A new generation of digital writers is building on video games, incorporating their interactive features—and cognitive sparks—into novelistic narratives that embrace the capabilities of our screens and tablets. Samantha Gorman and Danny Cannizzaro’s 2014 iPad novella, Pry, tells the story of a demolitions expert returned home from the first Gulf War, whose past and present collide, as his vision fails. The story is told in text, photographs, video clips, and audio. It uses an interface that allows you to follow the action and shift between levels of awareness. As you read text on the screen, describing characters and plot, you draw your fingers apart and see a photograph of the protagonist, his eyes opening on the world. Pinch your fingers shut and you visit his troubled unconscious; words and images race by, as if you are inside his memory. Pry is the opposite of a shallow work; its whole play is between the surface and the depths of the human mind. Reading it is exhilarating.
There’s no question when you read (or play) Pry that you’re doing something your brain isn’t quite wired for. The interface creates a feeling of simultaneity, and also of having to make choices in real time, that no book could reproduce. It asks you to use your fingers to do more than just turn the page. It communicates the experience of slipping in and out of a story, in and out of a dream, or nightmare. It uses the affordances of your phone or tablet to do what literature is always trying to do: give you new things to think about, to expand the world behind your eyes. It’s stressful, at first. How are you supposed to know if you’re reading it right? What if you miss something? But if you play (or read) it long enough, you can almost feel your brain begin to adapt.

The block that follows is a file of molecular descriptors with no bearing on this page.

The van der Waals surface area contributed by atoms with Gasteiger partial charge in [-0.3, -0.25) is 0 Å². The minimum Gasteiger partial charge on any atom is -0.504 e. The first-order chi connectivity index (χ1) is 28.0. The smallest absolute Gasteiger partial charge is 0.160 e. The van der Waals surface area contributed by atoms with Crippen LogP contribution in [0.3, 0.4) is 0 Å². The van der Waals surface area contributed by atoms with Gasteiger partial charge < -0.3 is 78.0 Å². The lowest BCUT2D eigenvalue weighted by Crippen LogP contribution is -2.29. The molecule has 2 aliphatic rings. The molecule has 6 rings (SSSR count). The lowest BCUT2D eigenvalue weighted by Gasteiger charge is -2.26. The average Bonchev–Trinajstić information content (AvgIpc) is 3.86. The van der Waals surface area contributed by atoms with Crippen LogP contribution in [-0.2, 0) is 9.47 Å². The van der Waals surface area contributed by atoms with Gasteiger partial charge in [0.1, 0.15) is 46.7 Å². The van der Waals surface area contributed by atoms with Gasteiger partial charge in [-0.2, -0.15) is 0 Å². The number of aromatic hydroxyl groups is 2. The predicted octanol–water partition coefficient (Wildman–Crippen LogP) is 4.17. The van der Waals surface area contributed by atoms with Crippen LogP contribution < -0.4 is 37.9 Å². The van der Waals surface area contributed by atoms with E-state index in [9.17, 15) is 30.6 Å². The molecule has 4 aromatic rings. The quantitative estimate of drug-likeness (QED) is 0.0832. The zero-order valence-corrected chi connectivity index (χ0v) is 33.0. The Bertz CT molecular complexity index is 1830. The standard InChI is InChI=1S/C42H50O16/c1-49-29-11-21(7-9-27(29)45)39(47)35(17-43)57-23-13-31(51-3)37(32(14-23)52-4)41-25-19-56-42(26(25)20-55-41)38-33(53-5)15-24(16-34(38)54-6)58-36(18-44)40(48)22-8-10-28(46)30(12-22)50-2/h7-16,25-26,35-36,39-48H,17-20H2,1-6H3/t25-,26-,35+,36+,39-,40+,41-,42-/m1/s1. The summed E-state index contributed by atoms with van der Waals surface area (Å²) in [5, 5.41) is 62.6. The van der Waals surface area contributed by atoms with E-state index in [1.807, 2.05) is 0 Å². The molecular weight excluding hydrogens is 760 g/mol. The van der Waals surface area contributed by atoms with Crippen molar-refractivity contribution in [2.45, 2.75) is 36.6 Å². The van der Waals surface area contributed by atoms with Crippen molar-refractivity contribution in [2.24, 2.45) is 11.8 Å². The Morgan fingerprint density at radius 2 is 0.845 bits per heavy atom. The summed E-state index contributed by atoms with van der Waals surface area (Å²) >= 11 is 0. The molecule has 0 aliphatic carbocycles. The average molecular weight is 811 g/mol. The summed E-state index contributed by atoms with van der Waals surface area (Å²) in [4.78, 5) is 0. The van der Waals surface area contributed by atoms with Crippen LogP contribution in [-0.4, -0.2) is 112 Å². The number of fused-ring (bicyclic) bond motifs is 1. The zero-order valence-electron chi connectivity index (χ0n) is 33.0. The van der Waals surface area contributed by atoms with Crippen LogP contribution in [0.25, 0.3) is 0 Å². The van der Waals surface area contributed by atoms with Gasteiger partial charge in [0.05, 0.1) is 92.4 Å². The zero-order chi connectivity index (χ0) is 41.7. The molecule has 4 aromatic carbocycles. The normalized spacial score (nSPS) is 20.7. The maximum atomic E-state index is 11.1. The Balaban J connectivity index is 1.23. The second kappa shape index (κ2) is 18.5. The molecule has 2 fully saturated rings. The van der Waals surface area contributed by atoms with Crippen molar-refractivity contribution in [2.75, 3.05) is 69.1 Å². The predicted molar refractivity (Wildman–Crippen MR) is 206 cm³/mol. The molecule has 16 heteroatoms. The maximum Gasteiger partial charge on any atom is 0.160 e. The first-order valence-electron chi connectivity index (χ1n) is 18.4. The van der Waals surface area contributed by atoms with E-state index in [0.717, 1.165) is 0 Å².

Most of the Web is not like Pry—not yet, anyway. But the history of reading suggests that what we’re presently experiencing is probably not the end times of human thought. It’s more like an interregnum, or the crouch before a leap. Wolf points out that when it comes to reading, what we get out is largely what we put in. “The reading brain circuit reflects the affordances of what it reads,” she notes: affordances being the built-in opportunities for interaction. The more we skim, the more we’re likely to keep skimming; on the other hand, the more we plunge into a text, the more we’re likely to keep plunging. “We’re in a digital culture,” Wolf says. “It’s not a question of making peace. We have to be discerning, vigilant, developmentally savvy.” And of course we have to be surprised, delighted, puzzled, even disturbed. We have to enjoy ourselves. If we can do that, digital reading will expand the already vast interior space of our humanity.
Paul La Farge is the author of three novels: The Artist of the Missing, Luminous Airplanes, and Haussmann, or the Distinction; and a book of imaginary dreams, The Facts of Winter.
This article was originally published in our “Space” issue in January, 2016.